The Merchant of Feathers II
Is the mother whose son is found
in a compromising position with a man
in a university bathroom
and is beaten by security guards
who police anuses
while girls walk unguarded in the night
and a mob of educated fools chant
for more blood, more fire.
This mother must put her son back together again
paint his wounds with Gentian Violet
ice swollen tendons, protuberant eyes
find the scars deeper than skin
and like a seamstress mend what’s broken within
and when his father who isn’t worth two dry stones
or a shilling sees his son on the news and appears
at her door to beat her son some more
she will turn herself into serrated edges
stand sharp and poised to kill
for her son is her only gold
and if the father’s thirst for blood is too great
she will pacify him with what he needs
to prove he is not like his son.
In her, he will bury the fear.
And in the morning she will stir soft words into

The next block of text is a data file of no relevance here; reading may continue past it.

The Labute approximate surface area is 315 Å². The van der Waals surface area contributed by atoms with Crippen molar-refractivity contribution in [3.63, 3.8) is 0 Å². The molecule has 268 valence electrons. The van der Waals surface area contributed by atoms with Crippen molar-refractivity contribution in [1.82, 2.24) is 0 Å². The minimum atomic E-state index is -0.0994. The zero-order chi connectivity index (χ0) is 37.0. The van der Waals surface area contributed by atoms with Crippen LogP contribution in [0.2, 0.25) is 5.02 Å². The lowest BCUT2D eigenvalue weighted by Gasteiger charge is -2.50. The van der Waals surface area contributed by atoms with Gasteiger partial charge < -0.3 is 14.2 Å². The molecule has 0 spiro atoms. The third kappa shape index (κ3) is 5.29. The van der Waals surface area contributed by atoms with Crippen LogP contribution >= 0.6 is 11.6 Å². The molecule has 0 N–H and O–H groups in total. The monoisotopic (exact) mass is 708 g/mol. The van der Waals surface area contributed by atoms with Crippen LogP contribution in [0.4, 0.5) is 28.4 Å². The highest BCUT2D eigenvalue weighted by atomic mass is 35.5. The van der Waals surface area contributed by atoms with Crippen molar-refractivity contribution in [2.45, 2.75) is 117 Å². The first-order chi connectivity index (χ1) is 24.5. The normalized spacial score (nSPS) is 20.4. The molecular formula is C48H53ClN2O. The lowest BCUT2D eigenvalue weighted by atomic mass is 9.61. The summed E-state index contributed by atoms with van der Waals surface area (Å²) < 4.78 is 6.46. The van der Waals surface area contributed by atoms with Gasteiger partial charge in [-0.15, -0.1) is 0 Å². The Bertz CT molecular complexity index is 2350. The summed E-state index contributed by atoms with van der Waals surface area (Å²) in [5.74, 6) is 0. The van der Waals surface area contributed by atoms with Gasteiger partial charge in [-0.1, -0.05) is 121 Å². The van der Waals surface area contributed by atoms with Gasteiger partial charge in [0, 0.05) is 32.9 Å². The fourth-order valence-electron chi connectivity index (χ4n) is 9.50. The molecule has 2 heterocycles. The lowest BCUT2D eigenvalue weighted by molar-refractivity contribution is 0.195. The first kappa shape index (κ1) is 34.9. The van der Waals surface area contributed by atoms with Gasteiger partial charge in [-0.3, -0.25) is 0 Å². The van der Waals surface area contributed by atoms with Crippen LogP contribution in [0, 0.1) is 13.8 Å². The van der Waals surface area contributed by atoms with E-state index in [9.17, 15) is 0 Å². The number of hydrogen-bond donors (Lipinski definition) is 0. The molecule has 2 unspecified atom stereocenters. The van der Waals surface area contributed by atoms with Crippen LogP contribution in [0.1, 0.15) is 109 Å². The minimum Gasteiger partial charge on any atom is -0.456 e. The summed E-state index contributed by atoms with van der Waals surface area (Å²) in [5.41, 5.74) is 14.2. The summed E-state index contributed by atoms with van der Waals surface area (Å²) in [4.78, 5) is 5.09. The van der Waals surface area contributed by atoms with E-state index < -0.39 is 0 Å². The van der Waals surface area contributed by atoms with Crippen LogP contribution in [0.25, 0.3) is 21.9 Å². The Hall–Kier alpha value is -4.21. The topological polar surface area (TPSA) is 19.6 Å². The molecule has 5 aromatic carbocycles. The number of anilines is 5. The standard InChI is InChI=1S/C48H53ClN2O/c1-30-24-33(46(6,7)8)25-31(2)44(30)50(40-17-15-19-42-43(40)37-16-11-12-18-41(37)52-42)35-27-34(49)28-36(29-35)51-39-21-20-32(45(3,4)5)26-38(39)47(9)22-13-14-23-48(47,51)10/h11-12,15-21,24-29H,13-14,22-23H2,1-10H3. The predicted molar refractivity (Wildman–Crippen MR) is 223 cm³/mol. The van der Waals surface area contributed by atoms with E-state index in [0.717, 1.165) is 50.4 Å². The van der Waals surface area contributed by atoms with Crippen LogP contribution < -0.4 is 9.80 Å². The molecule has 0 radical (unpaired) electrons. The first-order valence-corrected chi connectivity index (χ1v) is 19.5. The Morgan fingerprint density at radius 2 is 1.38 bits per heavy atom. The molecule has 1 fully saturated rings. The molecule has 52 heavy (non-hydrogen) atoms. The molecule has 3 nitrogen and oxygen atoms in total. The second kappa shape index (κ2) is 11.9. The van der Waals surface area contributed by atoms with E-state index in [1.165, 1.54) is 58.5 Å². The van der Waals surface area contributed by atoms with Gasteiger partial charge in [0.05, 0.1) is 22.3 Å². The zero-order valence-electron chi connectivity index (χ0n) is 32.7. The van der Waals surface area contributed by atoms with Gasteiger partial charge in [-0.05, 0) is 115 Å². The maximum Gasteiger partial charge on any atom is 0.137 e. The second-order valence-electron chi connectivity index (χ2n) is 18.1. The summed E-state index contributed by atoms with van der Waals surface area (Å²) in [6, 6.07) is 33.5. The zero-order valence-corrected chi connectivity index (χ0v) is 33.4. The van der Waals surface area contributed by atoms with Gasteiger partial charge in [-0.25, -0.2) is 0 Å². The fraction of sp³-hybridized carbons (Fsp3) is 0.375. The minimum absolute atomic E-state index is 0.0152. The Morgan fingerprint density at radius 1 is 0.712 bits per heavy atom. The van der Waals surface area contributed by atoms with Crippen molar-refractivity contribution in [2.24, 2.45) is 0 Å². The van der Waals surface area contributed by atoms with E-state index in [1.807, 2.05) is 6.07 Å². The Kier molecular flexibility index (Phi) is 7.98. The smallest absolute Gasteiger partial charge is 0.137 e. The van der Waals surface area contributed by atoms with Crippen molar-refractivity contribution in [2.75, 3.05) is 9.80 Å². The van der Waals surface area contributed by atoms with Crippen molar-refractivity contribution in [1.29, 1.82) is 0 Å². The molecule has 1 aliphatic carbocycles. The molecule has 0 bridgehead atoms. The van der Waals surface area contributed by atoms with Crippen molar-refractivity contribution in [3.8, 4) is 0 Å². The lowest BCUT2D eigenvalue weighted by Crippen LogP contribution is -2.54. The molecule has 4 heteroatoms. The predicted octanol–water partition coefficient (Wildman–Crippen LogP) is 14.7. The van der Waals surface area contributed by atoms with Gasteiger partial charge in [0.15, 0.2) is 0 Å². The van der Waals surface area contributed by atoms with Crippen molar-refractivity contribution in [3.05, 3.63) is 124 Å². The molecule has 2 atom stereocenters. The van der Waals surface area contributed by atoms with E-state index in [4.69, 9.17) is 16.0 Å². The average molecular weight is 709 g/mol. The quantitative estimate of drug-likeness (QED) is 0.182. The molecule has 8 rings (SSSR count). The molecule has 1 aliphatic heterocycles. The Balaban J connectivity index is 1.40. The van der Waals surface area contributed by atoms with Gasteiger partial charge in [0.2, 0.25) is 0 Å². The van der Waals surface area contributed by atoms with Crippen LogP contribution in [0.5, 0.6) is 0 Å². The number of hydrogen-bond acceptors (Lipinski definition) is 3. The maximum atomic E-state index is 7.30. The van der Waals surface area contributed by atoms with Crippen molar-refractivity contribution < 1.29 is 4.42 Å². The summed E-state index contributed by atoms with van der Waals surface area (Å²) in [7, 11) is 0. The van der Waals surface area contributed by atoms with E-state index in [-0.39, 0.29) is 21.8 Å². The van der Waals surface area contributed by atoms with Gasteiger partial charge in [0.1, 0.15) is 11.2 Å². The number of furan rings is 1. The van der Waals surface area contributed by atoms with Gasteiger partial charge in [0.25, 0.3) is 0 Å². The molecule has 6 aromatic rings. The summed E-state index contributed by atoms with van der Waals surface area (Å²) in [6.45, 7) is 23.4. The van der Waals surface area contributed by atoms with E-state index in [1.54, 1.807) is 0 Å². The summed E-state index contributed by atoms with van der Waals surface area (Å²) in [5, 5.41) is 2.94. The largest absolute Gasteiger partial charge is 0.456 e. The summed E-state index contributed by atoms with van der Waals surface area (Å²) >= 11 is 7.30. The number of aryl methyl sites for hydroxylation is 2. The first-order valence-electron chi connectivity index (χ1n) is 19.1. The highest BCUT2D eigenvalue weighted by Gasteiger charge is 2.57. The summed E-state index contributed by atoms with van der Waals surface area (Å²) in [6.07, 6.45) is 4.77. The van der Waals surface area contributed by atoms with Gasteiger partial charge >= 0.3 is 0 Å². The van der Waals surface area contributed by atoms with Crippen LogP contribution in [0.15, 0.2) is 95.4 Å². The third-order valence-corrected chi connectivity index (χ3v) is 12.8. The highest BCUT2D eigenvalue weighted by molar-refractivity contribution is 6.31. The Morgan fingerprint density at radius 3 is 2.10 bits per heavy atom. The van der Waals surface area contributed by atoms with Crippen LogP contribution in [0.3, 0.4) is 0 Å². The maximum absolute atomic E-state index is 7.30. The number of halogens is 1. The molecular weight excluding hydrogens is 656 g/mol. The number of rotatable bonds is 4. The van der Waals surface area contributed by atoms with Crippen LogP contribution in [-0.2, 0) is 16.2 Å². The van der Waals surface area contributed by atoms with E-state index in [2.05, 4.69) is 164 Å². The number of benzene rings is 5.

the cornmeal porridge, carry it to her son’s bed
blow a benediction into each spoon full she brings
to his bruised and beautiful lips.
Shirley’s poem quoted in full above with her permission is a timely intervention into the barbarism threatening to drown us. She speaks eloquently for those of us who yearn for a healing of the nation not unlike the one administered by the mother in this poem.
And a postscript to my previous post on whether gay bashing is a national policy. No, it isn’t. Here is what the education minister said as a coda to the whole ‘sex text’ imbroglio (as reported in the Gleaner):
“The principles that must be at all times respected is that the Ministry of Education promotes sexually responsible behaviour in the context of faithful union between a man and woman while offering respect and compassion to those who adopt a different lifestyle.”
It’s how to get more Jamaicans to adopt this reasonable outlook that is the problem. The visual below captures the absurdity of the Jamaican lynch mob well.